The housing collapse of 2008 crushed millions of American home owners but a suit filed in federal court in New York claims it hit minority home owners particularly hard.
The suit, filed on behalf of five Detroit residents and Michigan Legal Services, is against the investment bank Morgan Stanley, claiming it discriminated against black homeowners and violated federal civil rights.
In a statement, the bank said the charges in the suit were without merit and promised a vigorous defense.
Encouraging risky business
The suit is tied to the securitization of mortgage-backed securities, the action that eventually brought on the credit meltdown. It seeks to hold Morgan Stanley accountable for allegedly providing strong incentives to a subprime lender to originate mortgages that were likely to be foreclosed on.
The suit is the first to connect racial discrimination to the mortgage-backed securities that were sold to institutional investors and pension funds. It is also the first case where a prospective class of victimized homeowners is suing an investment bank directly rather than the subprime lender whose loans the bank bought.
The lawsuit was brought by the American Civil Liberties Union (ACLU), the ACLU of Michigan, the National Consumer Law Center, and Lieff Cabraser Heimann & Bernstein, a San Francisco-based law firm. The complaint asks the court to certify the case as a class action.
"With this lawsuit, real victims of the subprime lending scandal are stepping forward to hold investment banks like Morgan Stanley accountable for the devastation the banks wrought in their lives and in our economy," ACLU executive director Anthony Romero said. "Illegal practices surrounding mortgage-backed securities robbed people of their homes, violated our civil rights laws and left all Americans holding the bag as our economy teetered on the brink of another Great Depression."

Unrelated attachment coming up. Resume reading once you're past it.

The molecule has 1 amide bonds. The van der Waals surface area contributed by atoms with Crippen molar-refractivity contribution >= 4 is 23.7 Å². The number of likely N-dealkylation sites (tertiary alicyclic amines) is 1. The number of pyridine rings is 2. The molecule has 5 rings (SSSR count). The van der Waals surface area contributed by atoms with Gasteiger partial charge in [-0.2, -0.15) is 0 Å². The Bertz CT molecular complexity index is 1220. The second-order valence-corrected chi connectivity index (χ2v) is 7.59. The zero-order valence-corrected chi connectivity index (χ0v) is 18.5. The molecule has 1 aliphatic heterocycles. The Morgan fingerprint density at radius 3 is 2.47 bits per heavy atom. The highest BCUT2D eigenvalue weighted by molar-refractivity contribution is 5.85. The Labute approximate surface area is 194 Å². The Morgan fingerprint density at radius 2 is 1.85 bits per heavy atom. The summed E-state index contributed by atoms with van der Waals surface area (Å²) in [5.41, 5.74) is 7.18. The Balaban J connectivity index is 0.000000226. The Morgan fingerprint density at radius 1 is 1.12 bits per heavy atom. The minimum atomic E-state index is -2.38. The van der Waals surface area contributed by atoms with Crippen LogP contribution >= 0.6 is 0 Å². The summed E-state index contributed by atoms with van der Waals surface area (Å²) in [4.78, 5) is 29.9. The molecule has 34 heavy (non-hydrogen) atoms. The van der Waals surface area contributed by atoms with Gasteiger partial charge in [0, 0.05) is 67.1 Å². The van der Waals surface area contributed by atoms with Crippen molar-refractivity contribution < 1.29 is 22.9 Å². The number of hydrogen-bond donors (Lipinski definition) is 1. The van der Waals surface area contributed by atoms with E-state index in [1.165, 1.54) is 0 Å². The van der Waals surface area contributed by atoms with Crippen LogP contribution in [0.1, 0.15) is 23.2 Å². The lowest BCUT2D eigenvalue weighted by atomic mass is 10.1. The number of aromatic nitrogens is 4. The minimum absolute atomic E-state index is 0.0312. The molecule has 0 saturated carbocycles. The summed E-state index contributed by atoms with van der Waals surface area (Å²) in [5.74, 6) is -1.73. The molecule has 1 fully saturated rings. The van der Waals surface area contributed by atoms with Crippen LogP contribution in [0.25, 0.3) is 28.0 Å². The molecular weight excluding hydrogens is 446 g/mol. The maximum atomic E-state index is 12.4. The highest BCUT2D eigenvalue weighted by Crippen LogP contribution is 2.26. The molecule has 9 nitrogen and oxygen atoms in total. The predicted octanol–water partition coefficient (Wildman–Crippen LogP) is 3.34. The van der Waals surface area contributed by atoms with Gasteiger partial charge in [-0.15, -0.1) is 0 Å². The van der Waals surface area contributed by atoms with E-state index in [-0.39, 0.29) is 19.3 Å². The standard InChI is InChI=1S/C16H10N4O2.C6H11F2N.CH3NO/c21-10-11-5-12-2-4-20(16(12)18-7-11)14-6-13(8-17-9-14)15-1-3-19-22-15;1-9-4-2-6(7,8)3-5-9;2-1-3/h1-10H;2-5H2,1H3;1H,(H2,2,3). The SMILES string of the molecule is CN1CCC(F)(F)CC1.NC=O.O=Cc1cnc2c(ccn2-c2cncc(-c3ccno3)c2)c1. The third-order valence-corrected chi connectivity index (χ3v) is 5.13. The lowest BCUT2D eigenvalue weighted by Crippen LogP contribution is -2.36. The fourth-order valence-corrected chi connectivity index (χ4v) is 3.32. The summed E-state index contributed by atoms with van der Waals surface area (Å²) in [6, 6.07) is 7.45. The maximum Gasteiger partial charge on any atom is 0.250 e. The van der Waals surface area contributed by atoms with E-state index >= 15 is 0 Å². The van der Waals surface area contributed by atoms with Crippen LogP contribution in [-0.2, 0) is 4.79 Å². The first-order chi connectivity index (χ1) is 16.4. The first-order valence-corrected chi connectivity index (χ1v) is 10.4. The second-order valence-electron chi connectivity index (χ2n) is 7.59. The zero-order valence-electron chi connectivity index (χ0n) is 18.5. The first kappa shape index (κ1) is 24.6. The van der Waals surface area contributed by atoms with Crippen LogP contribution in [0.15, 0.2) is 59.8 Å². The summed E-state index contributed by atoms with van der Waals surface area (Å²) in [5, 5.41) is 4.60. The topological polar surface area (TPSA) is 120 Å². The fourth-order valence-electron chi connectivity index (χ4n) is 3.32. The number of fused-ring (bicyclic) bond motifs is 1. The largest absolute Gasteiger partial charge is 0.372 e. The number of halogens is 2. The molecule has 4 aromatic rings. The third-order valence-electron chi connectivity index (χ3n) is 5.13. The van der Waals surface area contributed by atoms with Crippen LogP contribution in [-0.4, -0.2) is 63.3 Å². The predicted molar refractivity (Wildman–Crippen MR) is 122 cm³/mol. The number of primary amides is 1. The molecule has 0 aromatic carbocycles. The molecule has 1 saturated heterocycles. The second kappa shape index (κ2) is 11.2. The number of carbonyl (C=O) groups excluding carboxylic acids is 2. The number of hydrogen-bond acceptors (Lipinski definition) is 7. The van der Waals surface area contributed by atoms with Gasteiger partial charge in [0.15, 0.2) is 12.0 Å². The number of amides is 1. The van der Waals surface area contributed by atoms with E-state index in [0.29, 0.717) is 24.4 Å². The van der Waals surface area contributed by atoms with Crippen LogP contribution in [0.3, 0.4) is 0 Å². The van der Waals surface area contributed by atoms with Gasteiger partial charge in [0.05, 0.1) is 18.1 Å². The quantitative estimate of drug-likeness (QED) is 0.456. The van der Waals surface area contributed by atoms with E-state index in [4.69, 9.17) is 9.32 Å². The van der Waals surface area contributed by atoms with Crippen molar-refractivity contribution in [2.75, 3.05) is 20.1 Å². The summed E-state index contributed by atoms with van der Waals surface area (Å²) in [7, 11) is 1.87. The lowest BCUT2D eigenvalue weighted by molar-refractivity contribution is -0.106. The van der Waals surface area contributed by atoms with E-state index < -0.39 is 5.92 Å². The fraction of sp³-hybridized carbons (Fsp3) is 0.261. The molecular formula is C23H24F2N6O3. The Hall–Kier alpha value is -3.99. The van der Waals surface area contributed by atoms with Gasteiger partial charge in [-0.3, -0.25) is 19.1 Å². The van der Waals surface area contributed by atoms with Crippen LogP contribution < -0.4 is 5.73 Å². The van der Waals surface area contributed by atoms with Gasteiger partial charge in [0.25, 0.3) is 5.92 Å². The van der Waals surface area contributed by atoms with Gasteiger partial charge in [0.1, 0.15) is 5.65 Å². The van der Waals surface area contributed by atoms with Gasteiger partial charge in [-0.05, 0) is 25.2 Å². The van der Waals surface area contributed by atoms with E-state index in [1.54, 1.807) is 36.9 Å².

The five homeowners in the suit received their loans from now-defunct New Century Mortgage Corp., a one-time major player in subprime lending. Many of its loans were eventually purchased by Morgan Stanley, which bundled them into securities.
One of the plaintiffs is Rubbie McCoy of Detroit, who purchased a home through New Century with an adjustable mortgage rate of 12.1 percent.
Dictated the terms
The plaintiffs argue Morgan Stanley provided funds to New Century to originate the loans and dictated the terms of the loans it wanted and ultimately purchased for its securitized pools. It allegedly pushed New Century to issue certain types of loans with no concern about risk, because it made its profit at the outset, when the securities were created and sold.
"Morgan Stanley actively encouraged the proliferation of irresponsible subprime mortgage loans, the complaint charges, in order to feed its hunger for purchasing, pooling, and securitizing mortgage debt for sale to investors," said Elizabeth J. Cabraser, a partner at Lieff Cabraser Heimann & Bernstein, and co-counsel for the plaintiffs. "The targeting of communities of color for loans that unfairly raises the risk of default and foreclosure is the quintessential "reverse-redlining' outlawed by the Federal Fair Housing Act."